This article was originally published by BoingBoing and is republished in its entirety.
Zero rating” is a widely practiced business among mobile carriers: they solicit bribes from Internet companies in return for their services being exempted from the carriers’ data-caps — products from companies that pay the bribes can be used for free, while a billing meter ticks for every bit downloaded from their competitors.
The FCC has banned this practice under its rules for landline ISPs, but the regulation is less clear in the world of mobile data. Sprint is the latest carrier to jump on the bribery bandwagon, announcing that videos from FuboTV, a subscription soccer service, will not count against its customers’ data budgets. Sprint joins Verizon and AT&T in soliciting bribes for preferential carriage on its networks.
Perhaps not coincidentally, more than 50 technology companies and public interest groups, including Medium, Mozilla, Tumblr and Kickstarter, have sent an open letter to the FCC decrying the practice as both unethical and illegal.
The fight echoes the all-out policy war over Zero Rating in India, where Facebook argued that its policy of bribing carriers to deliver services of its choosing for free would benefit poor people. Net neutrality advocates disagreed, calling this a poor Internet for poor people. They prevailed.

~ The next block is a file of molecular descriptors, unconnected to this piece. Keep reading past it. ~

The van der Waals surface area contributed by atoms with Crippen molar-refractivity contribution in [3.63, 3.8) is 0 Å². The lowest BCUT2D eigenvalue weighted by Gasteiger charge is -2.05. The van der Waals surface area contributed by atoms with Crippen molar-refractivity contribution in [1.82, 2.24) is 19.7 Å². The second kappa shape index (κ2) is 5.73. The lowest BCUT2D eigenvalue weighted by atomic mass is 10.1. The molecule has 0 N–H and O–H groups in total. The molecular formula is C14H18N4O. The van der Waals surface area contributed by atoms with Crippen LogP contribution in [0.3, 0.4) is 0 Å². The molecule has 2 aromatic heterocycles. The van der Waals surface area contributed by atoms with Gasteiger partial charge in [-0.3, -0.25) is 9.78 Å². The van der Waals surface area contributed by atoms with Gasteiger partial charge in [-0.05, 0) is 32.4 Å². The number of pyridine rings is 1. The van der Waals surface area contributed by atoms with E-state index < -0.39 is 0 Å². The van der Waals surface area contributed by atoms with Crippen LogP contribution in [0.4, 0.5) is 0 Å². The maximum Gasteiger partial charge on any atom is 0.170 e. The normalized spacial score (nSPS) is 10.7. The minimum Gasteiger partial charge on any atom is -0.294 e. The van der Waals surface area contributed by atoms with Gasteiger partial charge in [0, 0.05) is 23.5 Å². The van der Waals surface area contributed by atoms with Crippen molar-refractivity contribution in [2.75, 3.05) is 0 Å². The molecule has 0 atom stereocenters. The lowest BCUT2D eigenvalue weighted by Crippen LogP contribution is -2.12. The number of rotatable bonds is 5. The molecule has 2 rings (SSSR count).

Open internet advocates argue that zero-rated wireless plans disproportionately affect low-income communities and communities of color, who are more likely to rely on mobile networks to access the internet. In other words, to the extent that zero-rating harms internet openness, the effect of those harms will be felt most acutely by poor people.
“Poor people, communities of color, and people who have been pushed to the margins of society need equal and affordable access to the whole internet, not just these companies’ preferred portions of it,” Malkia Cyril, co-founder and director of the Center for Media Justice, told Motherboard in a recent interview.
The FCC has been holding discussions with some of the nation’s largest broadband companies about their zero-rating practices, but the agency has thus far been tight-lipped about what action, if any, it will take to address the concerns of open internet advocates.